Renowned muralist returns to childhood school in Petaluma for big project

Max Bala making his mark on Petaluma, has just finished a new mural at McNear Elementary School, which he attended 18 years ago.|

With a happy soundtrack of children’s voices as background music, laughing and calling across the blacktop, artist Maxfield Bala works in the afternoon shade, adding some intricate details to the enormous mural he is rapidly nearing completion of at Petaluma’s McNear Elementary School. The 10-day project, which Bala expects to have completed by Monday, Feb. 13 or so, is of particular significance to the acclaimed artist – who has painted murals all over the country – because McNear Elementary was his own first school.

“I went here from kindergarten through sixth grade, graduating in 2005,” he says with a bright smile. “So it’s kind of a nice story that I’m back, 15 years later, painting a mural at the same school I attended as a kid.”

With a specialized paint marker in hand, Bala stands on the railed platform of a bright orange scissor-lift, carefully adding shading to the image of a leafy green tree painted on a wide exterior wall. The mural - which incorporates elements suggested by the students - features an enormous hand rising up from the asphalt. The hand holds a postcard on which the name “McNear” appears, each letter bearing smaller images: animals, flowers, a rainbow, musical instruments, a basketball, a stack of books. The entire "postcard“ is dramatically overlooked by a large peregrine falcon, posing majestically in the background.

“That looks really good!” shouts a student to Bala, as a group of kids pass by on their way back to class.

“Thank you!” I appreciate that!“ Bala replies, noting, ”I’ve been getting a lot of positive feedback. The kids have been really interested. They love to stand and watch me work.“

The McNear project - which will be officially dedicated at a short ceremony on Friday, Feb. 17 - was made possibly by a $10,000 donation from several anonymous donors. Before any painting was done, the project kicked off with a school-wide presentation last year.

“I spoke about who I was and what I do,” Bala recalls. “And then we did a follow-up presentation in the multi-purpose room, with a slideshow, and I proposed some concepts, and the kids all shouted out different ideas. Then we had a smaller meeting with fifth and sixth grade students, and they gave be a clearer idea of what they wanted from the mural.” From those encounters, Bala devised a few concept mock-ups for the principal and staff to consider. “After a couple of revision rounds, we came up with this,” he says, gesturing to the mural.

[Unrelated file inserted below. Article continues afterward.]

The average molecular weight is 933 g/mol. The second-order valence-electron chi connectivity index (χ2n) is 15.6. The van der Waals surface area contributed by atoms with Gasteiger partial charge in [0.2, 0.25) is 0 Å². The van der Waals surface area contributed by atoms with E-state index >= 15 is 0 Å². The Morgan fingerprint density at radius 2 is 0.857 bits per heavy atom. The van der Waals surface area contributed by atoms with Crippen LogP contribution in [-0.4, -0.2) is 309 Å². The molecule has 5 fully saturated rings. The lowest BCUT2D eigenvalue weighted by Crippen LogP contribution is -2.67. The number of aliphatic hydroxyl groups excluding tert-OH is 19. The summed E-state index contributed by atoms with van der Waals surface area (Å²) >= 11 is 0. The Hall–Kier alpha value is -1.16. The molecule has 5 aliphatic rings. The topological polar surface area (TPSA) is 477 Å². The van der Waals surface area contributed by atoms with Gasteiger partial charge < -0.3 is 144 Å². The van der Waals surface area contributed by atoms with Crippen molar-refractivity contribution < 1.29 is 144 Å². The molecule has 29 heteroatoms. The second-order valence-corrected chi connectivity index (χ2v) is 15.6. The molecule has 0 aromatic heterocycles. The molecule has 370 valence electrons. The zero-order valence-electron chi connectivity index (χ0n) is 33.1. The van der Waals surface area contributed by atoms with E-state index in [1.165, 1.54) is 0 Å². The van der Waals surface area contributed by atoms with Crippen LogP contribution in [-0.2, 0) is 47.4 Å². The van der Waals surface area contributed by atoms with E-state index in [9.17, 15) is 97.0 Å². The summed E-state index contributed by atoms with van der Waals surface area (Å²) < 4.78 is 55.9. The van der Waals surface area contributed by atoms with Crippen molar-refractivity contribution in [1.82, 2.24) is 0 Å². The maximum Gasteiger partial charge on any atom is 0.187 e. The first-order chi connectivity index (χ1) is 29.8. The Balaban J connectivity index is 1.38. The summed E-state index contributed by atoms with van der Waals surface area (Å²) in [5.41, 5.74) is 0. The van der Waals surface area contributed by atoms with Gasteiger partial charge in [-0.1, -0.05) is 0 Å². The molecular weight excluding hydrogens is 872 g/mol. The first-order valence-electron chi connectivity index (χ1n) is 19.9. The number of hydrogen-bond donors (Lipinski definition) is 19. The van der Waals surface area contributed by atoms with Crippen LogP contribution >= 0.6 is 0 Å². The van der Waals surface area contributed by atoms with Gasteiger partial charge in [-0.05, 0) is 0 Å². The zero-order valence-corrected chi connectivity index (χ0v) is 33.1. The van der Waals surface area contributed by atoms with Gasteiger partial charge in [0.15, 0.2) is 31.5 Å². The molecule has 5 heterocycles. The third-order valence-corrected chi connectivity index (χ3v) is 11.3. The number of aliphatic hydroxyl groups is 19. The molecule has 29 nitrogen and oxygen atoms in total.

The process can be timely, Bala notes, but he’s certainly had plenty of experience with it by now. Numerous local schools currently feature Max Bala murals, including Petaluma High, Casa Grande High, Petaluma Junior High, McKinley School, McDowell Elementary, and others. Additional murals can be found on utility boxes, storage building exteriors, and countless walls all over town. Elsewhere, Bala’s murals can be seen in San Francisco, Oxnard, Eastvale, Lake Tahoe and many other locations.

“When I’m done with this one, I’m heading to Tennessee, land of Dolly Parton, to do another mural there,” Bala says. “Then Idaho, out in Wallace, then I’m doing a mural for Amy’s Drive-Thru in Thousand Oaks.” His next Petaluma project will be a large exterior wall near Brewster’s Beer Garden. “That one’s going to be big,” he says. “It’s 50 feet wide, 30 feet tall, on the wall of Buffalo Billiards place.”

That job is scheduled for April, after which he’ll be heading to San Jose to do a mural down the street from the Winchester Mystery House.

“I keep pretty busy,” he says. “It’s fun to travel around, painting murals of all kinds, and then occasionally get to come back home. It’s nice to get to give back to the community.”

Asked how long the students of McNear will be able to enjoy his artistry, Bala notes that the mural will be covered in a clear coat finish designed for the citywide Olympic murals in Los Angeles in 1984.

“I’d say this mural will still look great in 20 years,” he says, preparing to get back to work. “But the L.A. murals have survived almost 40 years, so who knows?“

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